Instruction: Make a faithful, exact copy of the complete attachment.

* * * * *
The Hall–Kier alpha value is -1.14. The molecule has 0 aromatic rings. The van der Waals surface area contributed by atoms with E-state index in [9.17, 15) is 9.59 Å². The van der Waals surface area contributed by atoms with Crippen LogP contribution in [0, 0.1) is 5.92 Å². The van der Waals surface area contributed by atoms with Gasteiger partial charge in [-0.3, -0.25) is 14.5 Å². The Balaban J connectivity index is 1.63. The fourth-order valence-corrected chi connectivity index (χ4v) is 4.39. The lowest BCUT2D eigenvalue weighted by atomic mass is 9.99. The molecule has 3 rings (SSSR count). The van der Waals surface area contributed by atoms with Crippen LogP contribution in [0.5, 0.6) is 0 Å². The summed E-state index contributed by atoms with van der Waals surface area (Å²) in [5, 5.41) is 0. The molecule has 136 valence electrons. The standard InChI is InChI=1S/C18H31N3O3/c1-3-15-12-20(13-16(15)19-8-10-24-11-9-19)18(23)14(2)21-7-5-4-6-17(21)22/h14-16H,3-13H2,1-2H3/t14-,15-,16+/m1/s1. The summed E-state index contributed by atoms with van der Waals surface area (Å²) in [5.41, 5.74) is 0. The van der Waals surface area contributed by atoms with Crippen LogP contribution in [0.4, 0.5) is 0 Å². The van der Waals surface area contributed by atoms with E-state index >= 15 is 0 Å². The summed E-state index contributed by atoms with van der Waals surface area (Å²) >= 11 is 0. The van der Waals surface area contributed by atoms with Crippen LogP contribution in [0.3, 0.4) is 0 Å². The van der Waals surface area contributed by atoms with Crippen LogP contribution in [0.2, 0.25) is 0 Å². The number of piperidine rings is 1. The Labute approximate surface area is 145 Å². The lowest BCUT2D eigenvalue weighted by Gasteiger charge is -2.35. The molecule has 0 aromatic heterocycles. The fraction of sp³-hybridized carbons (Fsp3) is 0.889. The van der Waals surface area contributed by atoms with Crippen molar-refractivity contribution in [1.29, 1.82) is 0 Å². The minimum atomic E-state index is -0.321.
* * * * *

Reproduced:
The Hall–Kier alpha value is -1.14. The molecule has 0 aromatic rings. The van der Waals surface area contributed by atoms with E-state index in [9.17, 15) is 9.59 Å². The van der Waals surface area contributed by atoms with Crippen LogP contribution in [0, 0.1) is 5.92 Å². The van der Waals surface area contributed by atoms with Gasteiger partial charge in [-0.3, -0.25) is 14.5 Å². The Balaban J connectivity index is 1.63. The fourth-order valence-corrected chi connectivity index (χ4v) is 4.39. The lowest BCUT2D eigenvalue weighted by atomic mass is 9.99. The molecule has 3 rings (SSSR count). The van der Waals surface area contributed by atoms with Crippen LogP contribution in [0.5, 0.6) is 0 Å². The summed E-state index contributed by atoms with van der Waals surface area (Å²) in [5, 5.41) is 0. The molecule has 136 valence electrons. The standard InChI is InChI=1S/C18H31N3O3/c1-3-15-12-20(13-16(15)19-8-10-24-11-9-19)18(23)14(2)21-7-5-4-6-17(21)22/h14-16H,3-13H2,1-2H3/t14-,15-,16+/m1/s1. The summed E-state index contributed by atoms with van der Waals surface area (Å²) in [5.41, 5.74) is 0. The van der Waals surface area contributed by atoms with Crippen LogP contribution in [0.4, 0.5) is 0 Å². The van der Waals surface area contributed by atoms with E-state index >= 15 is 0 Å². The summed E-state index contributed by atoms with van der Waals surface area (Å²) >= 11 is 0. The van der Waals surface area contributed by atoms with Crippen LogP contribution in [0.3, 0.4) is 0 Å². The van der Waals surface area contributed by atoms with Crippen LogP contribution in [0.2, 0.25) is 0 Å². The number of piperidine rings is 1. The Labute approximate surface area is 145 Å². The lowest BCUT2D eigenvalue weighted by Gasteiger charge is -2.35. The molecule has 0 aromatic heterocycles. The fraction of sp³-hybridized carbons (Fsp3) is 0.889. The van der Waals surface area contributed by atoms with Crippen molar-refractivity contribution in [1.29, 1.82) is 0 Å². The minimum atomic E-state index is -0.321.